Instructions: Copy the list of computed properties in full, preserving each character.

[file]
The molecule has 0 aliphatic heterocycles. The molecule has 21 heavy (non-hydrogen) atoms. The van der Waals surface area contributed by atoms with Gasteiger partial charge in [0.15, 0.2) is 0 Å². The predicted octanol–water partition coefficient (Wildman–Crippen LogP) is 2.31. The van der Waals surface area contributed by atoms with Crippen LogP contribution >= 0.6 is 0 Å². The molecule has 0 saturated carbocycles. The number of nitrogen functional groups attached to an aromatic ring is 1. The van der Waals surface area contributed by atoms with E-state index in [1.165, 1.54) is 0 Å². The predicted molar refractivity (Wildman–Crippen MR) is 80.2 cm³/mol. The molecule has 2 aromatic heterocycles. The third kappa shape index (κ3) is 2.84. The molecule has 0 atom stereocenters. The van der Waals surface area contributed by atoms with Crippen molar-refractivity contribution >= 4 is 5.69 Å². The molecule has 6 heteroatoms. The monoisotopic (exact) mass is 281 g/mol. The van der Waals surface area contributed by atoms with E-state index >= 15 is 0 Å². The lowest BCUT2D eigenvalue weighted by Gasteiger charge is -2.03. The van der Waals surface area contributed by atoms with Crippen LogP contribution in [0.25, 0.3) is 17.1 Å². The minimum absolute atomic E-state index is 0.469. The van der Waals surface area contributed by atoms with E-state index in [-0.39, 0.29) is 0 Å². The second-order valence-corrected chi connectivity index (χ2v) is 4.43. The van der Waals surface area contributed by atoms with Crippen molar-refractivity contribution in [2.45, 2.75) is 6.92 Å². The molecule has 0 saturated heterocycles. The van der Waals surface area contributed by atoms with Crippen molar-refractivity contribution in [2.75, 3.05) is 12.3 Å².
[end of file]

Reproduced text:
The molecule has 0 aliphatic heterocycles. The molecule has 21 heavy (non-hydrogen) atoms. The van der Waals surface area contributed by atoms with Gasteiger partial charge in [0.15, 0.2) is 0 Å². The predicted octanol–water partition coefficient (Wildman–Crippen LogP) is 2.31. The van der Waals surface area contributed by atoms with Crippen LogP contribution >= 0.6 is 0 Å². The molecule has 0 saturated carbocycles. The number of nitrogen functional groups attached to an aromatic ring is 1. The van der Waals surface area contributed by atoms with E-state index in [1.165, 1.54) is 0 Å². The predicted molar refractivity (Wildman–Crippen MR) is 80.2 cm³/mol. The molecule has 2 aromatic heterocycles. The third kappa shape index (κ3) is 2.84. The molecule has 0 atom stereocenters. The van der Waals surface area contributed by atoms with Crippen molar-refractivity contribution >= 4 is 5.69 Å². The molecule has 6 heteroatoms. The monoisotopic (exact) mass is 281 g/mol. The van der Waals surface area contributed by atoms with E-state index >= 15 is 0 Å². The lowest BCUT2D eigenvalue weighted by Gasteiger charge is -2.03. The van der Waals surface area contributed by atoms with Crippen LogP contribution in [0.25, 0.3) is 17.1 Å². The minimum absolute atomic E-state index is 0.469. The van der Waals surface area contributed by atoms with E-state index in [-0.39, 0.29) is 0 Å². The second-order valence-corrected chi connectivity index (χ2v) is 4.43. The van der Waals surface area contributed by atoms with Crippen molar-refractivity contribution in [2.45, 2.75) is 6.92 Å². The molecule has 0 saturated heterocycles. The van der Waals surface area contributed by atoms with Crippen molar-refractivity contribution in [2.75, 3.05) is 12.3 Å².